Page 18 of Codex Boturini -- Extended Reading
by Karl Young

From Year 1-Flint to Year 4-Reed
they stayed in Techcatitlan.
In Year 5-Flint they moved
to Atlacuihuayan,
The Place of the Spear Thrower,
where the altlatl was given to man,
an old Toltec colony,
where the last Emperor of Tolan
had strangled himself
after his city perished.
Here some descendants
of Toltec knights
joined their company,
gave them counsel, and became a part
of the Mexica People.
In a dream, Huitzilopochtli,
The Blue Hummingbird of the South,
the patron god of the Mexica,
told their four priests:
"take what you can from this place
while it is time for you to stay here,
but do not think of it as yours:
your time of waiting isn't yet over.
You are near your Destined Home,
but a little time,
much pain, and a little space
keep it from you.
You will hold this place again,
but as a station in your Empire
when you are Lords of this World,
when precious stones
and gold banded feathers,
when cacao and incense,
fine tobacco and sweet fruits
are yours, when you have received
my Final Ordinance.
The city I promised you
is not far from here,
though you can't see it now."
They left Atlacuihuayan
in Year 8-Reed. In Year 9-Flint
they settled in Chapultepec,
Grasshopper Mountain,
the rock that looks like an insect,
the mountain that issues
fresh water into the salty lake,
the rock on which future Emperors
would have their portraits carved.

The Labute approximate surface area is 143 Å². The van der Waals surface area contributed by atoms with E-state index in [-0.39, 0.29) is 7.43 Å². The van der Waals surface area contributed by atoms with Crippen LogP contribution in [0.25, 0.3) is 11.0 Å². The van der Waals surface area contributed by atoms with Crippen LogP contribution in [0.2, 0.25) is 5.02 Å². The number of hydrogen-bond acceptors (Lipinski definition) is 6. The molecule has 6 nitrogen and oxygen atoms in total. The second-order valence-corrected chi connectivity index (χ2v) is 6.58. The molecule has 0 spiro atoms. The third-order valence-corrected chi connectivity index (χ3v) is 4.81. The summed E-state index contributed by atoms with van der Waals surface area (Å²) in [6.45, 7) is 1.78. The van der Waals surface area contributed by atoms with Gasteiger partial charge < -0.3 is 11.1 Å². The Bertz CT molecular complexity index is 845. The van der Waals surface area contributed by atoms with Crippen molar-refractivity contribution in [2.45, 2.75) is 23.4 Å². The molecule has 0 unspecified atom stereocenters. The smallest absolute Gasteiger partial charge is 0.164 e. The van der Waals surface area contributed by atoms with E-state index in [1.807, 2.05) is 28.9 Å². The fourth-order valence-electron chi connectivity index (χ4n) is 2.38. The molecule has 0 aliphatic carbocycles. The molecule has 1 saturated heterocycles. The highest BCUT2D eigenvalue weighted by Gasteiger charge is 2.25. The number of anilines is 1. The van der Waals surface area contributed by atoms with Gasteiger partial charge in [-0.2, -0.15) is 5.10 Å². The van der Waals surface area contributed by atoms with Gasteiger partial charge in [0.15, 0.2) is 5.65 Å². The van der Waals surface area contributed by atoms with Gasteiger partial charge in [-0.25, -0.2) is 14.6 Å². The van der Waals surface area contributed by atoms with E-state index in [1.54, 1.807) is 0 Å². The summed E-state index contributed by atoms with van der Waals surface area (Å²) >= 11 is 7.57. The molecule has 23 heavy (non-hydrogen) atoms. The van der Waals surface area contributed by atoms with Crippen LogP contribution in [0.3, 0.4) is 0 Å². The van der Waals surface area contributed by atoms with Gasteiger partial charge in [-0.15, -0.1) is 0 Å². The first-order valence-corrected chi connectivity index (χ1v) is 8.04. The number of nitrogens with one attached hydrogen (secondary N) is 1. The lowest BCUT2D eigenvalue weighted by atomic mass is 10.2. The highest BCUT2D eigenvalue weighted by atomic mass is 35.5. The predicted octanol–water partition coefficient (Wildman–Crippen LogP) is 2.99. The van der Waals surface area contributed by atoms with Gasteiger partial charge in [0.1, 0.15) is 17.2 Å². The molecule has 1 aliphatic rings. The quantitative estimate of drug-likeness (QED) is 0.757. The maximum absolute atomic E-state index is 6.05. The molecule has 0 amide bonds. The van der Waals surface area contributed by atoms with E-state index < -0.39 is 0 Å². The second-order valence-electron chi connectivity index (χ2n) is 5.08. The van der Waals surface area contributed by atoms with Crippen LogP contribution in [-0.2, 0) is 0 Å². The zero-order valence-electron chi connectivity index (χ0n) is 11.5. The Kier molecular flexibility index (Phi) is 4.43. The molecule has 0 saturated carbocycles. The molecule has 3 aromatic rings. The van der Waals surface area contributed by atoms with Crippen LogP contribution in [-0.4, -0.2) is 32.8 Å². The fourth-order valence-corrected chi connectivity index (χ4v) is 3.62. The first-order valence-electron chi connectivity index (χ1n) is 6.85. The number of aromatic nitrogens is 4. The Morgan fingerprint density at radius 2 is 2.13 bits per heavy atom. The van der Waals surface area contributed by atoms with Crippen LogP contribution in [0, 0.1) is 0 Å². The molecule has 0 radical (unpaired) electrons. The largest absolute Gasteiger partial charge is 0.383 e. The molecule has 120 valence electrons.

The people could see the whole lake
from this place,
could see canoes and caravans
pass from city to city,
could see the shining temples
of all the gods,
could see the colored palaces
of militant kings,
could take the measure of their neighbors'
strengths and weaknesses,
could see the islands that rose in the water.
On one of these islands
the heart of Copil,
Huitzilopochtli's last godly enemy,
had been cast,
in the place on the rock,
in the spot among the reeds
where Quetzalcoatl had rested
when he abandoned the Toltecs.
The priests new the Promised City
would rise in this place,
would rise
from Huitzilopochtli's victory,
from their tests and their suffering,
and from Quetzalcoatl's legacy.
Those in charge of provisions
saw the islands as places
to catch fish and hunt birds,
to pick berries and gather eggs
and the edible plants
remembered in legend
from the lake in Aztlan
where their journey began.
They learned the islands well,
explored their reeds and marshes,
studied their inlets and currents:
they did not know
that what they learned
would soon be put
to other uses.

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Copyright © 1983 and 1999 by Karl Young